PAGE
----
• [Show abstract] [Hide abstract]
    ABSTRACT: Safe and effective management of chronic pain in pregnancy is challenging. Use of over-the-counter analgesics, opioids, opioid substitution therapies, complementary and alternative therapies, antidepressants, and anxiolytics each have benefits and risks for the mother and neonate that must be considered. Because of their potency, opioids are often used despite associated risks for adverse effects, abuse, diversion, and addiction. Development of a pain management protocol for the counsel and care of pregnant women with pain is necessary.
    Journal of Obstetric Gynecologic & Neonatal Nursing 08/2014; 43(5). DOI:10.1111/1552-6909.12487 · 1.03 Impact Factor
  • [Show abstract] [Hide abstract]
    ABSTRACT: Opioid treatment agreements generally are used in pain treatment to delineate the terms and consequences of opioid use and abuse.
    The patient 10/2014; DOI:10.1007/s40271-014-0094-8 · 1.96 Impact Factor
  • [Show abstract] [Hide abstract]
    ABSTRACT: Prior studies have demonstrated poor physician adherence to opioid management guidelines in primary care. The objectives of this qualitative study were to understand physicians' and patients' perspectives on recommended opioid management practices and to identify potential barriers and facilitators of guideline-concordant opioid management in primary care. Individual semi-structured interviews were conducted with 14 primary care physicians and 26 of their patients receiving long-term opioid therapy. Data were analyzed using a qualitative immersion/crystallization approach. We identified three major barriers and one facilitator to use of recommended opioid management practices. Major barriers were inadequate time and resources available; relying on general impressions of risk for opioid misuse; and viewing opioid monitoring as a "law enforcement" activity. The third barrier was most apparent for physicians in the context of drug testing and for patients in the context of opioid agreements. Beliefs about the need to protect patients from opioid-related harm emerged as a major facilitator, especially among patients. We hypothesize that future interventions to improve opioid management in primary care will be more effective if they address identified barriers and use a patient-centered framework, in which prevention of opioid-related harm to patients is emphasized as the primary goal.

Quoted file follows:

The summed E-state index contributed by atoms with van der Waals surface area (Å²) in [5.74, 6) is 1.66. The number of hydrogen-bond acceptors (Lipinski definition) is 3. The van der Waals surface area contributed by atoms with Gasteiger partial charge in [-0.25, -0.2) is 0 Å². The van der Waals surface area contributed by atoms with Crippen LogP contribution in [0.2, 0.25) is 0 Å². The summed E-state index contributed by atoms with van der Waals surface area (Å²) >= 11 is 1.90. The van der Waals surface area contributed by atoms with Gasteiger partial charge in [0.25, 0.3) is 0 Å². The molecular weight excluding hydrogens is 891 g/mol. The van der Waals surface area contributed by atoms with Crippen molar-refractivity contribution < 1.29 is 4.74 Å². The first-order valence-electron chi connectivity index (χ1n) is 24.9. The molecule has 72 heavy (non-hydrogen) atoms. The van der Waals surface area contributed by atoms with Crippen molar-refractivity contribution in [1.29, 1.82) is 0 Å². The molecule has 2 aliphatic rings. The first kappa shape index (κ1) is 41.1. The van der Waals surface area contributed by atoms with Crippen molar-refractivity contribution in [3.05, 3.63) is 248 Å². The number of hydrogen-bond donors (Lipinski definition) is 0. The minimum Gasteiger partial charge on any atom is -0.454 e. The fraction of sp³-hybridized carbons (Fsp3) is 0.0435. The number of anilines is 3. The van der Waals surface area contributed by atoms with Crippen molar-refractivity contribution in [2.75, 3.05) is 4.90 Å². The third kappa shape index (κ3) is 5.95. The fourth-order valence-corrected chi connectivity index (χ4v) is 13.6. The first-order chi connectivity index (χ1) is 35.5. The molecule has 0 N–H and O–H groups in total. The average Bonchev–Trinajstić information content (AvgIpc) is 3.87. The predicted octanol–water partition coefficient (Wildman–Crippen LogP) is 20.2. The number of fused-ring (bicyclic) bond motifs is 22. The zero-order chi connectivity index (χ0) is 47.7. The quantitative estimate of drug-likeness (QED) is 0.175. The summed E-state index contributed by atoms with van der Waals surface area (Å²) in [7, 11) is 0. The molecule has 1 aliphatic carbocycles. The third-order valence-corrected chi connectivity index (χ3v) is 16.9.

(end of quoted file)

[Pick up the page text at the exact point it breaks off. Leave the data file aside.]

Journal of Pain 08/2014; DOI:10.1016/j.jpain.2014.08.006 · 4.22 Impact Factor